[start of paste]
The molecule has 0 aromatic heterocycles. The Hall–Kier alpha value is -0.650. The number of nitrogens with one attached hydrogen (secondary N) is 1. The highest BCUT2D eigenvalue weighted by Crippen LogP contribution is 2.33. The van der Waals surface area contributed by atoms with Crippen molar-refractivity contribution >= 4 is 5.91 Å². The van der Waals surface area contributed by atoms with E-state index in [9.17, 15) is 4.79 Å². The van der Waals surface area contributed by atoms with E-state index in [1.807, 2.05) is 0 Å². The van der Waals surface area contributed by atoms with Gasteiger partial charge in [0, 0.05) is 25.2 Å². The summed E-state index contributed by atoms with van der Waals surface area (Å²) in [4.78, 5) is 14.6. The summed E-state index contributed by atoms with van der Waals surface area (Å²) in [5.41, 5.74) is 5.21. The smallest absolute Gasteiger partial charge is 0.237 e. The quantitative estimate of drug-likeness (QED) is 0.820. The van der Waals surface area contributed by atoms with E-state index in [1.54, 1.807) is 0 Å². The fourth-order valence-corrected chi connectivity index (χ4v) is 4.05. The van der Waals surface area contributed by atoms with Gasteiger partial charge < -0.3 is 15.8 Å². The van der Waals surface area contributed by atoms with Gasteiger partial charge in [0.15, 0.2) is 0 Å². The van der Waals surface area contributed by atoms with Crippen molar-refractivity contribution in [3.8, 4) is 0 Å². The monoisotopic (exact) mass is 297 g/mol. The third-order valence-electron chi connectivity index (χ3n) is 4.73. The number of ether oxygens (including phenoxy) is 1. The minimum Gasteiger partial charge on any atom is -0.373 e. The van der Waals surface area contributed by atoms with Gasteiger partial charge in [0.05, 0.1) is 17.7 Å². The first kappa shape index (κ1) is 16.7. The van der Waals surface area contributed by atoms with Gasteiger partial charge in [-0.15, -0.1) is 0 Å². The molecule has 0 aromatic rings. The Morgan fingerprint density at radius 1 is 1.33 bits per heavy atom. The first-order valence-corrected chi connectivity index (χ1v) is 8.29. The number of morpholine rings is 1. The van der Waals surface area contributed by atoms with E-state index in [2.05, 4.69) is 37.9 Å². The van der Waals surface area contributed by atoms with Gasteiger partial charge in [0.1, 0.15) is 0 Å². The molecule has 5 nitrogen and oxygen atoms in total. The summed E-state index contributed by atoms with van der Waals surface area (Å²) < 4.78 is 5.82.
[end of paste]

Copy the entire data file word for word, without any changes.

The molecule has 0 aromatic heterocycles. The Hall–Kier alpha value is -0.650. The number of nitrogens with one attached hydrogen (secondary N) is 1. The highest BCUT2D eigenvalue weighted by Crippen LogP contribution is 2.33. The van der Waals surface area contributed by atoms with Crippen molar-refractivity contribution >= 4 is 5.91 Å². The van der Waals surface area contributed by atoms with E-state index in [9.17, 15) is 4.79 Å². The van der Waals surface area contributed by atoms with E-state index in [1.807, 2.05) is 0 Å². The van der Waals surface area contributed by atoms with Gasteiger partial charge in [0, 0.05) is 25.2 Å². The summed E-state index contributed by atoms with van der Waals surface area (Å²) in [4.78, 5) is 14.6. The summed E-state index contributed by atoms with van der Waals surface area (Å²) in [5.41, 5.74) is 5.21. The smallest absolute Gasteiger partial charge is 0.237 e. The quantitative estimate of drug-likeness (QED) is 0.820. The van der Waals surface area contributed by atoms with E-state index in [1.54, 1.807) is 0 Å². The fourth-order valence-corrected chi connectivity index (χ4v) is 4.05. The van der Waals surface area contributed by atoms with Gasteiger partial charge < -0.3 is 15.8 Å². The van der Waals surface area contributed by atoms with Gasteiger partial charge in [0.15, 0.2) is 0 Å². The van der Waals surface area contributed by atoms with Crippen molar-refractivity contribution in [3.8, 4) is 0 Å². The monoisotopic (exact) mass is 297 g/mol. The third-order valence-electron chi connectivity index (χ3n) is 4.73. The number of ether oxygens (including phenoxy) is 1. The minimum Gasteiger partial charge on any atom is -0.373 e. The van der Waals surface area contributed by atoms with Gasteiger partial charge in [0.05, 0.1) is 17.7 Å². The first kappa shape index (κ1) is 16.7. The van der Waals surface area contributed by atoms with Gasteiger partial charge in [-0.15, -0.1) is 0 Å². The molecule has 0 aromatic rings. The Morgan fingerprint density at radius 1 is 1.33 bits per heavy atom. The first-order valence-corrected chi connectivity index (χ1v) is 8.29. The number of morpholine rings is 1. The van der Waals surface area contributed by atoms with E-state index in [2.05, 4.69) is 37.9 Å². The van der Waals surface area contributed by atoms with Gasteiger partial charge in [0.1, 0.15) is 0 Å². The molecule has 5 nitrogen and oxygen atoms in total. The summed E-state index contributed by atoms with van der Waals surface area (Å²) < 4.78 is 5.82.